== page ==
When wood fiber composites are applied for decking and cladding solutions, coupled RS-reinforced composites are eligible for the same or similar uses. The design of new solutions must account for the properties of the materials and propose inertia moments in certain sections to ensure that regulations are followed. In the case of architecture, these regulations usually refer to the admissible deformations of the designs and rarely refer to the ultimate service strength. Thus, architectural designs show considerable security factors. In contrast, the use of standard sections (Fig. 1) for different uses also ensures a high security factor when considering deformations. The substitution of one material for another while keeping similar properties seems, therefore, feasible.


  1. Rapeseed sawdust-reinforced impact-modified polypropylene (PPc) composites showed a similar Young’s modulus to commercial wood-plastic composites, being a suitable alternative to such materials. The main advantage of rapeseed sawdust is its high availability in geographical zones richer in annual plants than in woods, such as the Mediterranean.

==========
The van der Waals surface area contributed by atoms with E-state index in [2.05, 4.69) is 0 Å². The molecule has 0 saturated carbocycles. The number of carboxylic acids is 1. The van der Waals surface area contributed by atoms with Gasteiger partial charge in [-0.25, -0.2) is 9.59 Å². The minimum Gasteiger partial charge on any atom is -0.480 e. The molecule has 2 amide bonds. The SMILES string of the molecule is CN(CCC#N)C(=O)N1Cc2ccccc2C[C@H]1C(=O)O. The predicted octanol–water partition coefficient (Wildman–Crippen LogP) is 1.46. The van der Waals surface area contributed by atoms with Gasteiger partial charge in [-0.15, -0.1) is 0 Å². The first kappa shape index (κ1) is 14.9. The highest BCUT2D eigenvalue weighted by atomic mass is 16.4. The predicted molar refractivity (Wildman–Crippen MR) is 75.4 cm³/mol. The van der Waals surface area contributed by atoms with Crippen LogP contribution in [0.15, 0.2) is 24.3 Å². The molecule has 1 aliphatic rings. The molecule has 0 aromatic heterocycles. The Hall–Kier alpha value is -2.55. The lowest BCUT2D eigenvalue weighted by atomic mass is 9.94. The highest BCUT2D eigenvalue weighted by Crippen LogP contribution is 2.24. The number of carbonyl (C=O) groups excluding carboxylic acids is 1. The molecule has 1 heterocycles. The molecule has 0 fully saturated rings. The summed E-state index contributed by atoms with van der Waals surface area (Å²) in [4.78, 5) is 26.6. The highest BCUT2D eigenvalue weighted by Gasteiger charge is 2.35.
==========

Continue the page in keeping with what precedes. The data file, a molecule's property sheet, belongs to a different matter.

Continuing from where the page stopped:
2. The addition of a coupling agent resulted in much stiffer composites. Rapeseed sawdust in uncoupled composites behaved as filler materials, with increases in their rigidity due to the inclusion of a more rigid phase. In contrast, for coupled composites, rapeseed sawdust behaved like reinforcement materials, exhibiting higher mechanical properties of the composite. Unlike other composite materials, the quality of the interface had a noticeable impact to the Young’s modulus of the composites.
  3. The intrinsic Young’s modulus of the rapeseed reinforcement was clearly affected by the presence of a coupling agent. The intrinsic properties of the uncoupled composites were lower and showed higher variability than those of the coupled composites.
  4. The implicit inclusion of the morphologic properties of the reinforcements did not affect the intrinsic Young’s modulus values. Hirsch’s model and Tsai and Pagano’s model returned statistically equivalent values.
  5. The stiffness of a design depended on its geometry and on the mechanical properties of the materials used for its manufacture. The Young’s modulus influenced the rate of deformation of a section with a determined moment of inertia. Thus, the proposed materials, with a Young’s modulus similar to wood-plastic composites, can substitute for building materials in applications where the stiffness is more important than the strength.


The authors are grateful for the support of the University of Girona and its researcher progress program.


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Article submitted: July 12, 2018; Peer review completed: August 31, 2018; Revised version received and accepted: September 4, 2018; Published: September 12, 2018.

DOI: 10.15376/biores.13.4.8155-8167